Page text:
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Lublin, Union of (1569)

LUBLIN, UNION OF (1569)

LUBLIN, UNION OF (1569). Poland's union with the Grand Duchy of Lithuania, signed in Lublin on 1 July 1569, was the final stage of the process begun at Krewo on 14 August 1385, by which the grand duke of Lithuania, Jogaila (who became King Władysław II Jagiełło of Poland), pledged to associate (applicare in Latin) the territories of Lithuania and Ruthenia with the Polish Kingdom in a permanent union. Until the Union of Lublin, two conflicting conceptions of the union existed: the Polish side strove for a full incorporation of the Grand Duchy, while the Lithuanians wanted to retain their statehood in a looser union. The act of union was renewed and amended several times, the most important being the treaty signed at Horodło on 2 October 1413, which preserved the position of grand duke in Lithuania, envisaged joint Polish-Lithuanian congresses, and gave Lithuanian Catholics the same rights to land ownership as the Polish nobility. The forty-seven most important Lithuanian clans were also allowed to use the coats of arms of the Polish noble families.

Stormy debates over the union began in Lublin in January 1569; the Polish side tried to force through the incorporation of Lithuania into Poland, while the Lithuanians sought a federation in which Lithuania would retain separate central authorities and a separate parliament. As no agreement was reached, the Lithuanian negotiators left Lublin, and the Polish side, taking advantage of their absence, announced the incorporation of Lithuania's Ruthenian territories (Podlasia, Volhynia, the Kiev region, and the eastern part of Podolia) into Poland. Under pressure from the Lithuanian nobility, the Lithuanian magnates returned to Lublin, and a compromise act of union was signed on 1 July 1569.

Lithuania retained her political identity within the Commonwealth. The king and the grand duke would always be jointly elected, and parliament was to be held jointly. Lithuanian dignitaries holding posts that entitled their Polish counterparts to sit in the Senate became senators for life. The Chamber of Deputies was to include Lithuanians elected at twenty-four district diets (sejmiki). The Grand Duchy retained its own armed forces, currency, treasury, and laws. The Union guaranteed freedom of settlement and land ownership throughout the Commonwealth. It created a federation of the two states, called the Commonwealth of Both Nations. A far-reaching cultural Polonization of the nobility of the Grand Duchy followed, but the Lithuanian noblemen preserved a consciousness of distinct political identity and retained their laws and traditions, as expressed in the Third Lithuanian Statute (1588; in force until 1840). A supplement to the Constitution of 3 May, adopted on 20 October 1791, stressed the federal character of the Commonwealth and the Grand Duchy's equal status with the Polish kingdom.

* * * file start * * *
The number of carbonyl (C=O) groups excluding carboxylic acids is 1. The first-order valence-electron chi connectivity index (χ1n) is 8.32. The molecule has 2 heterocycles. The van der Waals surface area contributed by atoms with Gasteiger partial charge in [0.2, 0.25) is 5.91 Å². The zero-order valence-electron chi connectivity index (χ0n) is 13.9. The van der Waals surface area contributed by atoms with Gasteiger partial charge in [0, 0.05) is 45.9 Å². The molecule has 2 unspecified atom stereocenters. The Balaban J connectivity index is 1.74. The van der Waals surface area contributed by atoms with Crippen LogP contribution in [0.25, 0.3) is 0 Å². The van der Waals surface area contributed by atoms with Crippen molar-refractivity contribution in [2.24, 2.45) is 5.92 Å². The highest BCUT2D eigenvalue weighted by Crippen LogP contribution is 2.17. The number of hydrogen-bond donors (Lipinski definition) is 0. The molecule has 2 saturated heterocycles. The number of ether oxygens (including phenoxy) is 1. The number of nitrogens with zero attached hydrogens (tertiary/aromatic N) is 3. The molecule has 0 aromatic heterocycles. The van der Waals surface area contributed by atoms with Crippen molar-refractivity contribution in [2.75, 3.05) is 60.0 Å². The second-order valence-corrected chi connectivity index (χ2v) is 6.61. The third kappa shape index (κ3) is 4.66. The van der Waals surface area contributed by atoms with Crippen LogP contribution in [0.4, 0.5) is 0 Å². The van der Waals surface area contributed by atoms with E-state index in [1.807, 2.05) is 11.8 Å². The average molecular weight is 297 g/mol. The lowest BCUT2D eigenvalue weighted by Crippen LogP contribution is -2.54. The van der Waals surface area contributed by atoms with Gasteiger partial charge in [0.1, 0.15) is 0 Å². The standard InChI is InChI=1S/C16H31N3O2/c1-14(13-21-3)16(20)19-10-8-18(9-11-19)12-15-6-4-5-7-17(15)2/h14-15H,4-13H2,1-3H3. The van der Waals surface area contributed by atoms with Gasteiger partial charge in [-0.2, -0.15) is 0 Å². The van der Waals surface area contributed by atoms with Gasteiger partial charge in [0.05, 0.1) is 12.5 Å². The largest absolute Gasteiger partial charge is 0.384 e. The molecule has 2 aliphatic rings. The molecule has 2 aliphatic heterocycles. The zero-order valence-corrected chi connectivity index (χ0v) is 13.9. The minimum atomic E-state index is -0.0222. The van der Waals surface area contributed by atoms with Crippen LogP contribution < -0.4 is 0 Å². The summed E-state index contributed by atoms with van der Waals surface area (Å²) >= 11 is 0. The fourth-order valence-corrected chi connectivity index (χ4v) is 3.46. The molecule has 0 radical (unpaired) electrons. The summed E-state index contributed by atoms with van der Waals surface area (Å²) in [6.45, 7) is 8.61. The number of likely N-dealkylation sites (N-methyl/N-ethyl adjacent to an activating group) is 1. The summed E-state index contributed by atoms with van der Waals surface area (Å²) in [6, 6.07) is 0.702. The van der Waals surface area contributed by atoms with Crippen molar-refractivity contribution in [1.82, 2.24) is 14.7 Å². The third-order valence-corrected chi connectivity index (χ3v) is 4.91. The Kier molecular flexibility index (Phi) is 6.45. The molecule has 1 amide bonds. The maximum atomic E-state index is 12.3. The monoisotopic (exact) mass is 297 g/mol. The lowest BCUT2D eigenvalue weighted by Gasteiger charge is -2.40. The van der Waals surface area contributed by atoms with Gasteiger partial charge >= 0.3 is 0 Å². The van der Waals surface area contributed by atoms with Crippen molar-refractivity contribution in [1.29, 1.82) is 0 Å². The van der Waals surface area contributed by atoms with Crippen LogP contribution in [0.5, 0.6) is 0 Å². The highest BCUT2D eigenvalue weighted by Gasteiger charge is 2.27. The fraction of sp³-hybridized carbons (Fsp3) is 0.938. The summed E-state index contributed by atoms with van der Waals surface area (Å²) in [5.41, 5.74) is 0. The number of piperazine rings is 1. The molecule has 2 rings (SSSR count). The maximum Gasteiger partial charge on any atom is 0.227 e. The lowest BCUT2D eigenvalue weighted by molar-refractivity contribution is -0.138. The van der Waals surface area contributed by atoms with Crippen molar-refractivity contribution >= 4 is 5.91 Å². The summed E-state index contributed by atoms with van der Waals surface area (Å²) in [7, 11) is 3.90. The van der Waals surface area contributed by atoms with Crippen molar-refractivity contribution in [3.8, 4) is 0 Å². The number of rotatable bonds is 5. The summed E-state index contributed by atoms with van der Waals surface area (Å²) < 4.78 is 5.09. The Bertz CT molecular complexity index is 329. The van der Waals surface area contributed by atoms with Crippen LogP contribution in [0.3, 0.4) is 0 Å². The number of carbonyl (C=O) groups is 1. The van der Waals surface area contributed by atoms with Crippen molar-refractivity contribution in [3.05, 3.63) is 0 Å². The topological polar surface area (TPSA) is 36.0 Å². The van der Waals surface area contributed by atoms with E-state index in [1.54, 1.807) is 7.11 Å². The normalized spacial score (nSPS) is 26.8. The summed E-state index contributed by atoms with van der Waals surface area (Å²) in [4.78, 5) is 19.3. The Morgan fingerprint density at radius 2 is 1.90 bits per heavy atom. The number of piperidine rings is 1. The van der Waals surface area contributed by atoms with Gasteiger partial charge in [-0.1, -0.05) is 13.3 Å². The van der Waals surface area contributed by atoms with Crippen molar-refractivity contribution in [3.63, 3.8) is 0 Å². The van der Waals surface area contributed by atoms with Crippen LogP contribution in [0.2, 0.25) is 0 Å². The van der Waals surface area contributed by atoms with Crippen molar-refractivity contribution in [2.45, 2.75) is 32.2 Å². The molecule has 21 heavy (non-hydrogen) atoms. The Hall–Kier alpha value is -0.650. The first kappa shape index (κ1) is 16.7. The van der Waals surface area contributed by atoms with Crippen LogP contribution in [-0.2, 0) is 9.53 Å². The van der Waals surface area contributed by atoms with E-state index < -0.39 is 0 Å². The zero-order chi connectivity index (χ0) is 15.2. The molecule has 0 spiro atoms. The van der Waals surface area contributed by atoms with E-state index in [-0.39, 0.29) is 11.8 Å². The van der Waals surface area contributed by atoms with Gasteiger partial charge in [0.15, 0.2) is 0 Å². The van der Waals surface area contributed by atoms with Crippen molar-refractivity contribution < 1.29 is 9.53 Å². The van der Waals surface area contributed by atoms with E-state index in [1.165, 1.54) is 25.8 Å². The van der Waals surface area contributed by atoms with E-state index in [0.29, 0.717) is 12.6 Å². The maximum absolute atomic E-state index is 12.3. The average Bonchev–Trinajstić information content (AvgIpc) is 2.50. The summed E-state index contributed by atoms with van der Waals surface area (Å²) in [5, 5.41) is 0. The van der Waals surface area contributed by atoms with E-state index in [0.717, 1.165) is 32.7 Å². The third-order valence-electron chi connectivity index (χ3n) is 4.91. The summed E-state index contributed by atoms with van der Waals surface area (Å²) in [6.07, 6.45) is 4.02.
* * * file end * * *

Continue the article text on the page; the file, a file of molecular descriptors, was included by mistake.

See also Jadwiga (Poland) ; Jagiellon Dynasty (Poland-Lithuania) ; Lithuania, Grand Duchy of, to 1569 ; Poland to 1569 ; Poland-Lithuania, Commonwealth of, 15691795 ; Sigismund II Augustus (Poland, Lithuania) ; 3 May Constitution ; Władysław II Jagiełło .

BIBLIOGRAPHY

Bardach, Juliusz. O Rzeczypospolitej Obojga Narodów: Dzieje związku Polski z Litwą do schyłku XVIII wieku. Warsaw, 1998.

Lulewicz, Henryk. Gniewów o unię ciąg dalszy: Stosunki polsko-litewskie w latach 15691588. Warsaw, 2002.

Marcin Kamler

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